A court in Kyiv has overturned January's decision of the Ukrainian government to dismiss “big fish” and former head of the State Fiscal Service (SFS) Roman Nasirov, who was indicted by the National Anti-Corruption Bureau of Ukraine (NABU) on corruption charges, it was reported on December 6.
Ukrainian anti-corruption authorities allege that Nasirov provided restructuring of rent payments for gas production companies associated with fugitive Ukrainian lawmaker Oleksandr Onyshchenko.
Nasirov is accused of giving an order that cost the state budget UAH2bn (€70mn). In March, Nasirov was released from custody in Kyiv after his wife posted the UAH100mn (€3.5mn) bail.
His arrest was seen as a litmus test for Ukraine’s anti-corruption fight as he was named as the first “big fish” caught in the NABU net.
"The court decided to declare unlawful and cancel the order of the cabinet and reinstate him. The decision on reinstatement is immediately enforceable," Nasirov's lawyer Liubomyr Drozdovsky told Interfax news agency on December 11. "Even the filing of the appeal and consideration does not stop the implementation of this decision."
Meanwhile, the Ukrainian government is going to challenge the court's ruling, according to a lawmaker Vadym Denysenko, who represents Petro Poroshenko Bloc faction in the cabinet. "The government made an absolutely legal decision to dismiss Nasirov and, of course, will appeal against the decision to reinstate him," Denysenko wrote on his Facebook page on December 11.
Ukraine’s parliament has sanctioned the criminal prosecution, detention and arrest of Onyshchenko, a member of the Volia Narodu (People’s Will) parliamentary group, in connection with alleged fraud schemes with gas sold together with the Ukrgazvydobuvannia gas company.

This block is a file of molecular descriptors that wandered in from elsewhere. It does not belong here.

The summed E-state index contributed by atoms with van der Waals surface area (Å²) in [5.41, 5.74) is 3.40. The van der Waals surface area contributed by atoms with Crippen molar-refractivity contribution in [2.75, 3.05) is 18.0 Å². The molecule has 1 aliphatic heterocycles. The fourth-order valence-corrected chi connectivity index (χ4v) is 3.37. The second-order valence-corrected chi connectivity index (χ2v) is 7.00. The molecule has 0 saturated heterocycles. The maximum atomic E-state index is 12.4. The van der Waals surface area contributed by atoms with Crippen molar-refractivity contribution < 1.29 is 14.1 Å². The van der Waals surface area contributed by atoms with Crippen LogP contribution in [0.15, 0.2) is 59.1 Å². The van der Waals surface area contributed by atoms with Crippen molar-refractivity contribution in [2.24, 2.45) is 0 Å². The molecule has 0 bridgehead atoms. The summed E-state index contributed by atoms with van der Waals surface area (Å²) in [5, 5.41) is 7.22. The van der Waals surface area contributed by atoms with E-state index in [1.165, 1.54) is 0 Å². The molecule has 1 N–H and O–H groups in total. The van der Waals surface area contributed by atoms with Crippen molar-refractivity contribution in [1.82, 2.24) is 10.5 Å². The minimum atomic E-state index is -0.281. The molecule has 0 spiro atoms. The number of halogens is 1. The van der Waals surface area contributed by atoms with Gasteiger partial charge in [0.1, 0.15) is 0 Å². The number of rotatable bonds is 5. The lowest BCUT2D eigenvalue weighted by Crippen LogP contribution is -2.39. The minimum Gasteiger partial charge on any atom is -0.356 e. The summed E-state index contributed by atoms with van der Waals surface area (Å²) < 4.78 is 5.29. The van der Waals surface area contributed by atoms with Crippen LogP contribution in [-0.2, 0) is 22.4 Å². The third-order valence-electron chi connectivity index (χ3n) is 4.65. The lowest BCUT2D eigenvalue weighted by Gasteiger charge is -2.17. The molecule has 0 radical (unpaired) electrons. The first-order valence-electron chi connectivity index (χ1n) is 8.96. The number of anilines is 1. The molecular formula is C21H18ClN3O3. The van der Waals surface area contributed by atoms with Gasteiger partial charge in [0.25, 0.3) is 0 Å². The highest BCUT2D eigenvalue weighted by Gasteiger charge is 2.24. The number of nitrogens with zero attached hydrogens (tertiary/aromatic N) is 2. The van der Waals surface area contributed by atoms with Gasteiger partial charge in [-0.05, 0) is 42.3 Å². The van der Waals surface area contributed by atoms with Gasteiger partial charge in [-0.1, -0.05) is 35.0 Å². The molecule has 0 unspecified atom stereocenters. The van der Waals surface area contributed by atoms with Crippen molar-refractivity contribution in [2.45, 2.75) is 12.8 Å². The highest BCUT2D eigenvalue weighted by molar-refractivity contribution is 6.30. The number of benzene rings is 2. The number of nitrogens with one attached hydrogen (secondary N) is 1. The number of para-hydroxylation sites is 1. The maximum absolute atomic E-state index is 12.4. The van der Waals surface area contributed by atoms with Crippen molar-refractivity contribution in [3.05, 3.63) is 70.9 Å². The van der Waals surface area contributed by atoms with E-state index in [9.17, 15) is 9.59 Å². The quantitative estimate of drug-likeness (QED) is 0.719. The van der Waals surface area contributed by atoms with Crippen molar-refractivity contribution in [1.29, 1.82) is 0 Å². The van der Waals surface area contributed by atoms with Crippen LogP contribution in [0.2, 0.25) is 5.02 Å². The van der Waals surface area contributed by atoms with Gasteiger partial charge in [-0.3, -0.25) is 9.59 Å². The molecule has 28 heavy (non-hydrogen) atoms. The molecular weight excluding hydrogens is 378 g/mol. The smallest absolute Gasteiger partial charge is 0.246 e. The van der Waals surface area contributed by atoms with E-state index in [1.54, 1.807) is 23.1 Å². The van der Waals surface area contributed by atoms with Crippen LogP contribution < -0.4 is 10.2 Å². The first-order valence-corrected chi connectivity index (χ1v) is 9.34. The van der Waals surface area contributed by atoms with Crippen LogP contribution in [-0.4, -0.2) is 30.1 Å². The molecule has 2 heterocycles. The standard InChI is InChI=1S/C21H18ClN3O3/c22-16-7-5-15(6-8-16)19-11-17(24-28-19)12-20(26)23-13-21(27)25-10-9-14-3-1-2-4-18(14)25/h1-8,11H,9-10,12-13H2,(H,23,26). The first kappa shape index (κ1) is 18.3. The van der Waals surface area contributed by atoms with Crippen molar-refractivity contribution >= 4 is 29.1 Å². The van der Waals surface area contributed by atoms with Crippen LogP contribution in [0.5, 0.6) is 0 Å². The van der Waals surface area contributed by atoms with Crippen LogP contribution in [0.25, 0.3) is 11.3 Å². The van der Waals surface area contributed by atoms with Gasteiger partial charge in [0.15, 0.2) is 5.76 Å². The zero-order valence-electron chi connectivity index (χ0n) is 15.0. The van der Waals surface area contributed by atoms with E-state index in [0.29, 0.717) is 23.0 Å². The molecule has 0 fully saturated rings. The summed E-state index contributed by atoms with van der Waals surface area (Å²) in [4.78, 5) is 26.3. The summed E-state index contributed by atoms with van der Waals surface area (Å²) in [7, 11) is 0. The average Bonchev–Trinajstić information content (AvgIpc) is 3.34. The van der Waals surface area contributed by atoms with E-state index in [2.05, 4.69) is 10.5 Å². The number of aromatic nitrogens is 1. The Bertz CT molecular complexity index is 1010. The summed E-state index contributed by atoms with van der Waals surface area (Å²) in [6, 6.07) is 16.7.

Onyshchenko, who denies any wrongdoing, fled Ukraine and announced his intention to seek political asylum in the UK. On December 1, 2016, Ukraine’s SBU security service said it had put Onyshchenko on the national wanted list for treason.
According to NABU’s statement, the pre-trial investigation of the Nasirov case was completed in July, after which Nasirov and his defence lawyers have been examining the investigation materials for more than three months.
However, independent experts point out that the agency's activities bring little result, and mainly aimed at PR effect, specifically, due to political ambitions of its head Artem Sytnyk.
Earlier this year, Sytnyk was involved in a bitter conflict with head of another Ukraine's anti-corruption body, the Specialised Anti-Corruption Prosecutor's Office (SAPO) Nazar Kholodnytsky. NABU accused the latter of alleged law violations during criminal investigations.
At the same time, Sytnyk was forced to reject accusations of wrongdoing after he reportedly visited the president’s private home for a late night meeting, which was slammed by local experts as a move, which "creates enormous suspicions and casts doubts on Sytnyk’s integrity".